In page 21 of *A Problem seminar*, D. J. Newman presents a novel way (at least for me) to determine the expectation of a discrete random variable. He refers to this expression as the **failure probability formula**. His formula goes like this

$f_{0}+f_{1}+f_{2}+\ldots$

where $f_{n}$ is the probability that the experiment fails to produce the desired outcome for $n$ steps.

He goes on to outlining two ways to establish the validity of this formula, but I'm having a hard time to unravel his second proof. I'll insert it here in order for my inquiry to be self-contained:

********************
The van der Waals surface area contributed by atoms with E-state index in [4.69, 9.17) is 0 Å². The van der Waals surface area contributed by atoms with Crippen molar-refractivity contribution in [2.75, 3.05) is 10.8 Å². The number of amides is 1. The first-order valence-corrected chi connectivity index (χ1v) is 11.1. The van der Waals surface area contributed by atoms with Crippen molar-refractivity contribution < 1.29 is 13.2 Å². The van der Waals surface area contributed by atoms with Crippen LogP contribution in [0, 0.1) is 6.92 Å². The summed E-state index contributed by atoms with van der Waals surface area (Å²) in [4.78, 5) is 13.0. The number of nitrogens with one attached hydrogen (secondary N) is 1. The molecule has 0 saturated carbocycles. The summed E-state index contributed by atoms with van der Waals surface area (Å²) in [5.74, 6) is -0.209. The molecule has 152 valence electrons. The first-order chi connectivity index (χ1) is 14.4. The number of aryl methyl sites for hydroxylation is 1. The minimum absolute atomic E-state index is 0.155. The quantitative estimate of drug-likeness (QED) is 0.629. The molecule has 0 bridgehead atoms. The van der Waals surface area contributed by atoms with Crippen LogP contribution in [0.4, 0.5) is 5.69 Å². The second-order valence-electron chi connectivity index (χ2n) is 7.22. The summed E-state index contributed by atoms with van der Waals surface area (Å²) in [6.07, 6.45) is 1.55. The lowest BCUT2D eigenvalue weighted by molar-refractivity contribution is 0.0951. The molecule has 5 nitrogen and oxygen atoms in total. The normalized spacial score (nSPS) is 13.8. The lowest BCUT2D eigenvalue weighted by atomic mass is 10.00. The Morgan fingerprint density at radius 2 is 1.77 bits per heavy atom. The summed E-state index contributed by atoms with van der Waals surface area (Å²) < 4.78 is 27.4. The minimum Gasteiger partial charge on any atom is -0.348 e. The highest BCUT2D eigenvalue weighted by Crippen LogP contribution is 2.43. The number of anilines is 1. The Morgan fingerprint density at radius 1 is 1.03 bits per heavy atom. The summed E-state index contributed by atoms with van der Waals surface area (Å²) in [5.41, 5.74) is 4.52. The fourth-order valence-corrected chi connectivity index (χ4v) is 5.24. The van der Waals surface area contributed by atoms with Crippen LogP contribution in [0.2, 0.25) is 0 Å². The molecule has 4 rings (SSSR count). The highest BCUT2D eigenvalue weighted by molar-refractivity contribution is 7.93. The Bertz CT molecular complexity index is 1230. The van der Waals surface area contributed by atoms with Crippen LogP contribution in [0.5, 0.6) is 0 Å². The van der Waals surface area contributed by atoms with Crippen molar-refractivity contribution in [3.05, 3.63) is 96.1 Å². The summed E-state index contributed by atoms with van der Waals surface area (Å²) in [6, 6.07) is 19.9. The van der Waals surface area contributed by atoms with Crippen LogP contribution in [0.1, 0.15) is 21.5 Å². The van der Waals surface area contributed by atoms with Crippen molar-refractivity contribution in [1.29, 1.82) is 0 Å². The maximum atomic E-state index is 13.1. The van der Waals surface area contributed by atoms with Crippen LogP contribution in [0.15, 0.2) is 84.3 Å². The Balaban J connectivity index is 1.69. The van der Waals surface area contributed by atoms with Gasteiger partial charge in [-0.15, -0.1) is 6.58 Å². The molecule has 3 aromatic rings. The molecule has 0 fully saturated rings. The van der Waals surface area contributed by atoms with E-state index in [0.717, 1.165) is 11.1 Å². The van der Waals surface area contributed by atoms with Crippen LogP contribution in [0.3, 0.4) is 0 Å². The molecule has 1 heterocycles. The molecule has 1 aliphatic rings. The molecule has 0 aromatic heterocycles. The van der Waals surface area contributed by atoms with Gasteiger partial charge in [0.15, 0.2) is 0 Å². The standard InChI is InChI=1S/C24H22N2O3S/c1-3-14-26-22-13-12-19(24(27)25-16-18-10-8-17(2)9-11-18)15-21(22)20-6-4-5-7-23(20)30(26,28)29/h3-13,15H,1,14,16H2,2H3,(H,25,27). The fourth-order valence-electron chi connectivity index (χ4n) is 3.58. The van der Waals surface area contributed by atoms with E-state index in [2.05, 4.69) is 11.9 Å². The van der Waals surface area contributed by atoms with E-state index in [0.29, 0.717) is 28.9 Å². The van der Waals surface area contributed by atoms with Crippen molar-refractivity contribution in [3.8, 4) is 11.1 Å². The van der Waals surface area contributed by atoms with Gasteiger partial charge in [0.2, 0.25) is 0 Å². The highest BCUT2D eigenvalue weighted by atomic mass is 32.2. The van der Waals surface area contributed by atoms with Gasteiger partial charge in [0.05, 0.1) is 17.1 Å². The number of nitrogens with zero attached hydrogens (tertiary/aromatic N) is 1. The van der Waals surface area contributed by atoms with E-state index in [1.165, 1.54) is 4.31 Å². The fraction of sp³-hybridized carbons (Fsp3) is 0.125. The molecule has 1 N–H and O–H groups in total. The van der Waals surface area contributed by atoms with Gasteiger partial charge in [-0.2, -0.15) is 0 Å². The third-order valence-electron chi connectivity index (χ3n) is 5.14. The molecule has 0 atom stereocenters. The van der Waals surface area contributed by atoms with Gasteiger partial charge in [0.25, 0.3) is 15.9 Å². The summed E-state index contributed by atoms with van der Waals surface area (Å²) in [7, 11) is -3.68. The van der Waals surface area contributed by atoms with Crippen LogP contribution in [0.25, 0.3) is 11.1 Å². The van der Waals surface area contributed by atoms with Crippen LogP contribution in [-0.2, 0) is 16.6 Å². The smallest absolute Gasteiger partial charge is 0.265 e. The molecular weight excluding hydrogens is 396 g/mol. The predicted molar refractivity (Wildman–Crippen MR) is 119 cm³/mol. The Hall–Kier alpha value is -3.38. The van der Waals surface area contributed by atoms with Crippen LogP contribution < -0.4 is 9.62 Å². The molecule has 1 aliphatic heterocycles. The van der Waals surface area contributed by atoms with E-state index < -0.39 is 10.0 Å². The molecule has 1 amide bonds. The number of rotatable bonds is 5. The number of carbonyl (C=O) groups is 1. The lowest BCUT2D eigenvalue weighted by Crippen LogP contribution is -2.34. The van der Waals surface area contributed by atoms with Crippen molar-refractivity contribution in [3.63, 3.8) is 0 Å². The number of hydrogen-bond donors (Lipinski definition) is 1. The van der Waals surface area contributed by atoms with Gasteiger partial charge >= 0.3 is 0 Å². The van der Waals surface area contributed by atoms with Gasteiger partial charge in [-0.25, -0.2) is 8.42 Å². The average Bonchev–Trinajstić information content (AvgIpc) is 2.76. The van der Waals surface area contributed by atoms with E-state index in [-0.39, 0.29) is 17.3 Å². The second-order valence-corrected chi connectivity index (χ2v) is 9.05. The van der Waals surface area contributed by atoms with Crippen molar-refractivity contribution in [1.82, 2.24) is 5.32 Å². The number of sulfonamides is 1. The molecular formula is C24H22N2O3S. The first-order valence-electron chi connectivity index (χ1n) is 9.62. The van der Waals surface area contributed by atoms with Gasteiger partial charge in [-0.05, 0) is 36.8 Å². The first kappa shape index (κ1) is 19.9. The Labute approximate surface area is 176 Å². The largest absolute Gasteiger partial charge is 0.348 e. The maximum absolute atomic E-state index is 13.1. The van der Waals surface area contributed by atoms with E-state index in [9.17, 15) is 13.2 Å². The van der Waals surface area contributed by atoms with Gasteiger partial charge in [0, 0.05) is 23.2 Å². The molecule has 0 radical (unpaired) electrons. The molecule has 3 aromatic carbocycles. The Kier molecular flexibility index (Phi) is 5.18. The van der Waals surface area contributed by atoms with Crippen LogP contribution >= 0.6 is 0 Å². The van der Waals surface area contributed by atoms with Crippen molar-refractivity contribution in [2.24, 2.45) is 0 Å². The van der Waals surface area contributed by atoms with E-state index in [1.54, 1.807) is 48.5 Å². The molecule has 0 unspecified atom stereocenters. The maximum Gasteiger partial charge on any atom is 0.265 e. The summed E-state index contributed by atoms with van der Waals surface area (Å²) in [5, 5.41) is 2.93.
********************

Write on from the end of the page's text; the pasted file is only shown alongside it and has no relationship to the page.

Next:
Since the expected amount of time spent on the $n$ trial is equal to the probability that the $n$ trial occurs, and since this equal to $f_{n-1}$, we do obtain the net expectation of $f_{0}+f_{1}+f_{2}+\ldots$ as asserted.

Can any of you guys explain in greater detail this Newmanian argument? I'd also like to know whether the denomination **failure probability formula** is a standard one in the mainstream of Probability literature.

Thank you very much for your continued support.

alsogiven by the Riemann integral $\int_0^\infty \Pr(X > x) \,dx$, which is the same as what you gave when the values are nonnegative integers. $\endgroup$ – Michael Hardy Jun 15 '10 at 21:40